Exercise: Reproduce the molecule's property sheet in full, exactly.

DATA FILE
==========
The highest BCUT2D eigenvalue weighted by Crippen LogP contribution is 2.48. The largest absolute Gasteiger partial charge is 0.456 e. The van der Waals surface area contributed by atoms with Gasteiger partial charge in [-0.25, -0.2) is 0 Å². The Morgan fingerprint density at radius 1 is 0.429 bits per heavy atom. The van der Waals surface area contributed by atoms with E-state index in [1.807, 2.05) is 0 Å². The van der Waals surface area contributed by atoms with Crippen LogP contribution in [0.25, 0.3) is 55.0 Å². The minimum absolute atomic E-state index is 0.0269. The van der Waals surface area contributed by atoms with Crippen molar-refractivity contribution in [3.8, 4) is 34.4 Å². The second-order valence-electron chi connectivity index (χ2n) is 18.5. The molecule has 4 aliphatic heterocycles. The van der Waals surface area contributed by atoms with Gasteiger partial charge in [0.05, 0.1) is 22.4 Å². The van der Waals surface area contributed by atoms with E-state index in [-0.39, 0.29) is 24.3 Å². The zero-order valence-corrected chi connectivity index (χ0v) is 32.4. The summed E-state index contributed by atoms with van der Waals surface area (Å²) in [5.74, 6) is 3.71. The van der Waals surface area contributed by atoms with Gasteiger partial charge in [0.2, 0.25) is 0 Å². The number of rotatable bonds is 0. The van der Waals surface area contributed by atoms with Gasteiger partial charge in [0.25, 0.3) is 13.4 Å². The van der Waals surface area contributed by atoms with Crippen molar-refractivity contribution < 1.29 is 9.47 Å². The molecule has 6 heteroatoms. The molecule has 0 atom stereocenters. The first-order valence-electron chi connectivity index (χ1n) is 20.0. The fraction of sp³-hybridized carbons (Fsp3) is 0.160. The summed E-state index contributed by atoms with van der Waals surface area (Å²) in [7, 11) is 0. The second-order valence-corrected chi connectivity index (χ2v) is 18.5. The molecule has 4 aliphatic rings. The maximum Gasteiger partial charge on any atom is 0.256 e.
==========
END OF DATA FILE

The highest BCUT2D eigenvalue weighted by Crippen LogP contribution is 2.48. The largest absolute Gasteiger partial charge is 0.456 e. The van der Waals surface area contributed by atoms with Gasteiger partial charge in [-0.25, -0.2) is 0 Å². The Morgan fingerprint density at radius 1 is 0.429 bits per heavy atom. The van der Waals surface area contributed by atoms with E-state index in [1.807, 2.05) is 0 Å². The van der Waals surface area contributed by atoms with Crippen LogP contribution in [0.25, 0.3) is 55.0 Å². The minimum absolute atomic E-state index is 0.0269. The van der Waals surface area contributed by atoms with Crippen molar-refractivity contribution in [3.8, 4) is 34.4 Å². The second-order valence-electron chi connectivity index (χ2n) is 18.5. The molecule has 4 aliphatic heterocycles. The van der Waals surface area contributed by atoms with Gasteiger partial charge in [0.05, 0.1) is 22.4 Å². The van der Waals surface area contributed by atoms with E-state index in [-0.39, 0.29) is 24.3 Å². The zero-order valence-corrected chi connectivity index (χ0v) is 32.4. The summed E-state index contributed by atoms with van der Waals surface area (Å²) in [5.74, 6) is 3.71. The van der Waals surface area contributed by atoms with Gasteiger partial charge in [0.2, 0.25) is 0 Å². The number of rotatable bonds is 0. The van der Waals surface area contributed by atoms with Gasteiger partial charge in [0.25, 0.3) is 13.4 Å². The van der Waals surface area contributed by atoms with Crippen molar-refractivity contribution < 1.29 is 9.47 Å². The molecule has 6 heteroatoms. The molecule has 0 atom stereocenters. The first-order valence-electron chi connectivity index (χ1n) is 20.0. The fraction of sp³-hybridized carbons (Fsp3) is 0.160. The summed E-state index contributed by atoms with van der Waals surface area (Å²) in [7, 11) is 0. The second-order valence-corrected chi connectivity index (χ2v) is 18.5. The molecule has 4 aliphatic rings. The maximum Gasteiger partial charge on any atom is 0.256 e.